Monday, 13 October 2014

Madness Monday - sent to the asylum

Mental Health Week is over for another year. The ABC did a great job this year with Mental As ... campaign. It amazes me that government and not-for-profit groups make such a fuss over Mental Health Week, I have always thought that mental health awareness should be part of every week.

So, thinking about mental illness and the way our forebears were treated, I thought i would write a little today about the history of mental health care for women in the Victorian era. This follows on from a previous post about my great-grandmother, Mary Connor.

These days, work stress, postnatal depression and anxiety are addressed with compassion. But just a few generations ago, the women who suffered from these conditions, were confined to an asylum.

New York lunatic asylum on Blackwell's Island in 1868
In the mid to late 1800s women were expected to behave according to society's expectations, held to the archetype of a obedient housewife and mother. As such, if a women was to behave in a way that opposed the views or opinions held by her husband, the husband would then declare the wife insane and have her sent to an asylum.

Many women ended up in the asylum even if they were in perfect mental health.

Women could find themselves labelled insane and locked up in madhouses for a range of conditions – from postnatal depression (puerperal insanity’), to menopause, alcoholism or senile dementia, and even for social transgressions such as infidelity (‘moral insanity’).

Anyone who could persuade two doctors to sign certificates of insanity could put away inconvenient or embarrassing relatives in a madhouse. Women – with lower social status, and usually less power and money – were more vulnerable.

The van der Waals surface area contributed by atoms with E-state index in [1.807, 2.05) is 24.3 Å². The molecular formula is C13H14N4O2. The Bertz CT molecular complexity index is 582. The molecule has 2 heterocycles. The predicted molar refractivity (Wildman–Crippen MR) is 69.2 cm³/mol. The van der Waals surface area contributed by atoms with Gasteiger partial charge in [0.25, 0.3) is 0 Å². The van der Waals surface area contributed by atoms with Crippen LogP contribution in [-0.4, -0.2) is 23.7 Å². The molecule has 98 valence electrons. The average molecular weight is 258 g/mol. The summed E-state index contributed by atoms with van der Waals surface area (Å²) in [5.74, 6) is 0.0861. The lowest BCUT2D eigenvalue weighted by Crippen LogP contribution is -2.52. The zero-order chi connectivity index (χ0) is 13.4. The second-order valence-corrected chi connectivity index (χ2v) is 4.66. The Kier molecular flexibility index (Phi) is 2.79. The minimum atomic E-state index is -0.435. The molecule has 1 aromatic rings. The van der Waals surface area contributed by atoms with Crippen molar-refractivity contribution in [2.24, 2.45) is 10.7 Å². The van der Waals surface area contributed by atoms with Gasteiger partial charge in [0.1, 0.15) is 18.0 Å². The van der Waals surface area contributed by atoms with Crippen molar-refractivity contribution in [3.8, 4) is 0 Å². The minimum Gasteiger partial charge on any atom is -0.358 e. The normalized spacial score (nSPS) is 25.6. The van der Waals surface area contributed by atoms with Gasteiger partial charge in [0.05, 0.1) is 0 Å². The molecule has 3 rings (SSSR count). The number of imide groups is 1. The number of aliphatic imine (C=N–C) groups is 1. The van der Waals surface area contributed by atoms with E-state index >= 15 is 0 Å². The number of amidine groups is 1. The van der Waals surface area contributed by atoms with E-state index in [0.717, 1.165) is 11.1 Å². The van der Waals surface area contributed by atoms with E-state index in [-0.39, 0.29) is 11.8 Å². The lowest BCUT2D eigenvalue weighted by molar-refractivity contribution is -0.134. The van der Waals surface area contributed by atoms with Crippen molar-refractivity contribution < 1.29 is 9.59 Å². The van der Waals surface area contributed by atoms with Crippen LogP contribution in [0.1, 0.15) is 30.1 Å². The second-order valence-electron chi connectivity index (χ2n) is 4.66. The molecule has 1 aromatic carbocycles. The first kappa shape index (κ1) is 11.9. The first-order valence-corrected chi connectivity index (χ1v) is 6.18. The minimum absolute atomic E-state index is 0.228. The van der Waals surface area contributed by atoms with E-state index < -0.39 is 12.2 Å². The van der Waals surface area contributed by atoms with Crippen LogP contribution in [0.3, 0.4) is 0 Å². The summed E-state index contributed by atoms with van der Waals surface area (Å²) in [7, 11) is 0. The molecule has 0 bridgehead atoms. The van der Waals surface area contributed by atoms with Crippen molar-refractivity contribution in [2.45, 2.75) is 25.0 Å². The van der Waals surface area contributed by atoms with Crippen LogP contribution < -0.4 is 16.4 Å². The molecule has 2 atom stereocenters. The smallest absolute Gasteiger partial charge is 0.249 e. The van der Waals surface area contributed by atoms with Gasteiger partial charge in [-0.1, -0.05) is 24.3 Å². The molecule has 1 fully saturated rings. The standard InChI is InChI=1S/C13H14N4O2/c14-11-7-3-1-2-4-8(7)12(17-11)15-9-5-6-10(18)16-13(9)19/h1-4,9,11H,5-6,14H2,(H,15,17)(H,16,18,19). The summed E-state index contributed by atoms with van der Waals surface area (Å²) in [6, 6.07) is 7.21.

Women were thought to be at particular risk of mental illness caused by supposed disorders of the reproductive system. Cases of melancholia associated with the menopause were treated with leeches to the pubis. The male doctors of the day saw ‘hysteria’ – from the Latin for womb – everywhere; almost any form of behaviour, such as excited chattering with other women, could be diagnosed as hysteria. In many cases, men and women used it as an explanation for any kind of unwanted or erratic female behavior, especially emotional behavior.
Hysteria sufferer

Mercury, known as calomel, was considered an effective treatment for hysteria but, like most of the medicines prescribed for mental illness, was highly toxic. Antimony, a toxic chemical now used in fire retardants, was employed to keep patients in a state of nausea, making acts of violence less likely. It was an early example of the ‘chemical restraint’. 
Women’s sexuality was a prime focus of male Victorian physicians. Erotomania (hypersexuality) was considered a constant danger in female patients and could accompany hysteria. Physician Thomas Laycock noted that ‘the cold bath, the shower bath, the douche and cold applications to the regions of the uterus have all been employed with advantage
Perhaps the origin of 'take a cold shower' advice to young men to cool down their sexuality.
Patient's blood was also seen as in need of cooling and thinning (and they didn't have Warfarin in the 1800s). 'Cerebral congestion', deduced from unusual or manic behaviour, was treated by leeches to the temples, perhaps followed by cold lotions to the shaved scalp. Cold showers were used to cool overheated and overstimulated brains.
Interestingly in 1926, my mother then aged two, was supposed to have 'brain fever' caused by over-stimulation from her aunt teaching her the Charleston.
To be continued ...


  1. G'day, I enjoyed this post which I have included in GeniAus' Gems this week at

  2. Wow, very interesting, thanks. My grandmother's sister was epileptic, and was in an asylum all her life. It's tragic that nowadays she could've had medication and gone on living with her family, working, maybe marrying and having children.

    1. Thanks Janelle - it is sad that nowadays they could be with their family. I think of Mary being sent before the magistrate and put in the lockup and transported - so sad

  3. Thanks for this interesting post. One of my gg grandmother's spent time in Yarra Bend Asylum in the 1870's; it must have been terrifying.

    1. Thanks Jen - yes it would have been horrific - I wrote this post to remember Mary